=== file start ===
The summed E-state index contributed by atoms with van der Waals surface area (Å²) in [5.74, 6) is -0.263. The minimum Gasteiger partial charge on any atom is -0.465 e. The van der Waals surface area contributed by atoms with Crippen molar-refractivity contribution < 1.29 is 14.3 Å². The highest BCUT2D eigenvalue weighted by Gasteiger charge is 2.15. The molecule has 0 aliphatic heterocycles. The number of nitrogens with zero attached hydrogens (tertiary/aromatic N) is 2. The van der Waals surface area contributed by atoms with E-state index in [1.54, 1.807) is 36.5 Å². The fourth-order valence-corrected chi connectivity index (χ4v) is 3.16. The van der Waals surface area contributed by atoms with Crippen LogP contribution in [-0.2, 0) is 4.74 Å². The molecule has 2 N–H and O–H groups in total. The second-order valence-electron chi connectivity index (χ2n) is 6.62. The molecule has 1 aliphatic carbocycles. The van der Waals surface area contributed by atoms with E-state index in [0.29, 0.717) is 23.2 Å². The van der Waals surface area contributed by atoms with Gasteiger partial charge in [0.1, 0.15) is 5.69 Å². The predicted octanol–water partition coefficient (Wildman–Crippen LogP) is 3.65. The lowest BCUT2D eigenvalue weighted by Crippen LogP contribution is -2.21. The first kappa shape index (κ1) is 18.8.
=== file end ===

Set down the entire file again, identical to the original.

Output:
The summed E-state index contributed by atoms with van der Waals surface area (Å²) in [5.74, 6) is -0.263. The minimum Gasteiger partial charge on any atom is -0.465 e. The van der Waals surface area contributed by atoms with Crippen molar-refractivity contribution < 1.29 is 14.3 Å². The highest BCUT2D eigenvalue weighted by Gasteiger charge is 2.15. The molecule has 0 aliphatic heterocycles. The number of nitrogens with zero attached hydrogens (tertiary/aromatic N) is 2. The van der Waals surface area contributed by atoms with E-state index in [1.54, 1.807) is 36.5 Å². The fourth-order valence-corrected chi connectivity index (χ4v) is 3.16. The van der Waals surface area contributed by atoms with Crippen LogP contribution in [-0.2, 0) is 4.74 Å². The molecule has 2 N–H and O–H groups in total. The second-order valence-electron chi connectivity index (χ2n) is 6.62. The molecule has 1 aliphatic carbocycles. The van der Waals surface area contributed by atoms with E-state index in [0.29, 0.717) is 23.2 Å². The van der Waals surface area contributed by atoms with Gasteiger partial charge in [0.1, 0.15) is 5.69 Å². The predicted octanol–water partition coefficient (Wildman–Crippen LogP) is 3.65. The lowest BCUT2D eigenvalue weighted by Crippen LogP contribution is -2.21. The first kappa shape index (κ1) is 18.8.